Zero Cycle

Zero Cycle

By Cheryl Chastine

Listen to Dan Canon talk, and you'll hear a curious combination of thoughtful insight about familiar things and people, and relative apathy toward things that don't touch his life. Canon, the driving force behind the band Zero Cycle, has the usual set of choice words to say about certain local venues, publications and radio stations that don't support Louisville, accompanied by an equal amount of understated praise for those that do.

He also offers some remarkable opinions about the nature of musicians, the music industry and individual people and places on the local scene. Just don't ask him about the Republican presidential primary. Canon is 21 years old. The profile of a generation? Or just a random guy? A little of both, probably.

Zero Cycle and its brethren and sistren are the first glimpse we're getting into the musical development of the generation that was just coming of age when Nirvana and "alternative" exploded onto the mainstream music scene and helped define the path rock would take in the '90s and beyond.

"We're a loud rock band," Canon acknowledges. But more importantly, Zero Cycle is the distinctive product of the energies of three guys, namely Canon, Derek Carpenter (also of Joshua's Window), and Kenny Marine (formerly of 40 Watt Station).

"I am the founding members," Canon says with a chuckle, owning up to "close to 800,000 member changes" over the band's career. The current lineup dates back about a year, and Canon says it's the best yet. Watching Zero Cycle perform, it's obvious that they interact as a true band, not a vehicle for a single member. Zero Cycle has just released their self-titled debut CD on Gizmo Records. In a lot of ways it's a quintessential Louisville record, from the guest musicians (notably a cameo from the ubiquitous Ray Rizzo) to the almost throwaway "All Night Restaurant," a minute-long sound collage midway through the record.

"We recorded a bunch of people talking and glasses clinking and stuff" for the song, Canon recalls. "Then all we did was overlay a bunch of voices and us reading the Weekly World News." The country inflections of "20 Years" and "Change" also add variety to the basic alt-rock introspection theme. Canon plays mandolin on a couple of tracks, hinting at a softer side to his music. You can also see this softer side in evidence at the Rudyard Kipling's Monday night open stage, where Canon can be found many nights playing solo with an acoustic guitar.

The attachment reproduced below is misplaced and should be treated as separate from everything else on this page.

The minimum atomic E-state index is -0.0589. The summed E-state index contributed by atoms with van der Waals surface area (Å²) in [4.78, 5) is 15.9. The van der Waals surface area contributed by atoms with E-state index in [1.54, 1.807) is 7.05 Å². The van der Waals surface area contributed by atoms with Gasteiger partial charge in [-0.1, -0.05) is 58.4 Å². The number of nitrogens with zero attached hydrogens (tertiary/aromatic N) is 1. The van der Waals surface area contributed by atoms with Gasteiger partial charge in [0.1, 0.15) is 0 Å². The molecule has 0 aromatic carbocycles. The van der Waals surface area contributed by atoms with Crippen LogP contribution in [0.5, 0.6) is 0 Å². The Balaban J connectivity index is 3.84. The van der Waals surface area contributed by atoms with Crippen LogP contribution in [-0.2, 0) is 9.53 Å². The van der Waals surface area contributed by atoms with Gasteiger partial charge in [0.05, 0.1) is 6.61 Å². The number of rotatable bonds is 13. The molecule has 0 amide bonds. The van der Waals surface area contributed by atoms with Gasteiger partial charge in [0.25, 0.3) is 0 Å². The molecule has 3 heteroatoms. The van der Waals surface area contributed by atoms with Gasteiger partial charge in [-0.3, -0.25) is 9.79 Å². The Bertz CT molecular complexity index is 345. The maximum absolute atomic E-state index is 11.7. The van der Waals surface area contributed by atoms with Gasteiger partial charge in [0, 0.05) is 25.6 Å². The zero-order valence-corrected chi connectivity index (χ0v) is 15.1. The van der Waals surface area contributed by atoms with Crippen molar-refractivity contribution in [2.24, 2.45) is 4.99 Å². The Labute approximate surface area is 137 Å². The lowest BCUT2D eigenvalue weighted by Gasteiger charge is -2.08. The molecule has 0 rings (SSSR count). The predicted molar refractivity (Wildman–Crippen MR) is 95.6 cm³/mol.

Another side project of Canon's is his guitar work with Nate Thumas, the erstwhile 100 Acre Wood singer/guitarist who's now to be found playing occasional acoustic solo gigs. But at Zero Cycle's July 16 CD release party at Tomaso's Pizza, this side of Canon's musical personality was barely in evidence. (The band had had another such party the previous night at the Rudyard Kipling, prompting one of Canon's understated but sincere credits: "The Kipling and Tomaso's are great places where at least you can get some people to see you play.") The remarkably large audience at Tomaso's, who seemed to be mostly friends and regular fans, were there to hear a "loud rock band," and they weren't disappointed. Humor and inside jokes were also out in full force. At several points during a typical Zero Cycle show, the band pelts the audience members with PEZ, and the Tomaso's show was no exception ("Who wants sweaty PEZ?"). Many of the attendees were members of other bands, friends and collaborators of the Zero Cycle guys. Canon says he wishes he could see more of this camaraderie among Louisville bands.

"Louisville bands need to band together," he says. "The rock bands especially. The punk bands do it, but the rock bands don't. We're really kind of catty." More advice for local musicians: "People need to keep doing their own thing, and somebody will eventually find you and give you money to do an album. We've had a lot of good people have a lot of faith in us."